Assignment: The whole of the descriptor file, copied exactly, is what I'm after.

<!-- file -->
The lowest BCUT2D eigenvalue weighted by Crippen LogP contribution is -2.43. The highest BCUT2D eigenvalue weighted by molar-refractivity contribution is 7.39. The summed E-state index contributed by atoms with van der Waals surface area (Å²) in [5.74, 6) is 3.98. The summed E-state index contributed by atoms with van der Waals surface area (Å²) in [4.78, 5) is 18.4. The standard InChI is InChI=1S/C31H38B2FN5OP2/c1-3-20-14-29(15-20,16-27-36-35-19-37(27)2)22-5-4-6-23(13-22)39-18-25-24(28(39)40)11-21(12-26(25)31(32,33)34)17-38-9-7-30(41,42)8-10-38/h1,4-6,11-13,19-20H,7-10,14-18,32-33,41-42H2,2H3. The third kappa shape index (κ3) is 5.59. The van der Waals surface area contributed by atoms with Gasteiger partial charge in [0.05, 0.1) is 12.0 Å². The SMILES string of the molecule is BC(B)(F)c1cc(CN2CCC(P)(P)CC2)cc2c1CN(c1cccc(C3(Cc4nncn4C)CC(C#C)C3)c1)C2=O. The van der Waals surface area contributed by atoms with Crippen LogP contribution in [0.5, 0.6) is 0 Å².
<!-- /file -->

The lowest BCUT2D eigenvalue weighted by Crippen LogP contribution is -2.43. The highest BCUT2D eigenvalue weighted by molar-refractivity contribution is 7.39. The summed E-state index contributed by atoms with van der Waals surface area (Å²) in [5.74, 6) is 3.98. The summed E-state index contributed by atoms with van der Waals surface area (Å²) in [4.78, 5) is 18.4. The standard InChI is InChI=1S/C31H38B2FN5OP2/c1-3-20-14-29(15-20,16-27-36-35-19-37(27)2)22-5-4-6-23(13-22)39-18-25-24(28(39)40)11-21(12-26(25)31(32,33)34)17-38-9-7-30(41,42)8-10-38/h1,4-6,11-13,19-20H,7-10,14-18,32-33,41-42H2,2H3. The third kappa shape index (κ3) is 5.59. The van der Waals surface area contributed by atoms with Gasteiger partial charge in [0.05, 0.1) is 12.0 Å². The SMILES string of the molecule is BC(B)(F)c1cc(CN2CCC(P)(P)CC2)cc2c1CN(c1cccc(C3(Cc4nncn4C)CC(C#C)C3)c1)C2=O. The van der Waals surface area contributed by atoms with Crippen LogP contribution in [0.5, 0.6) is 0 Å².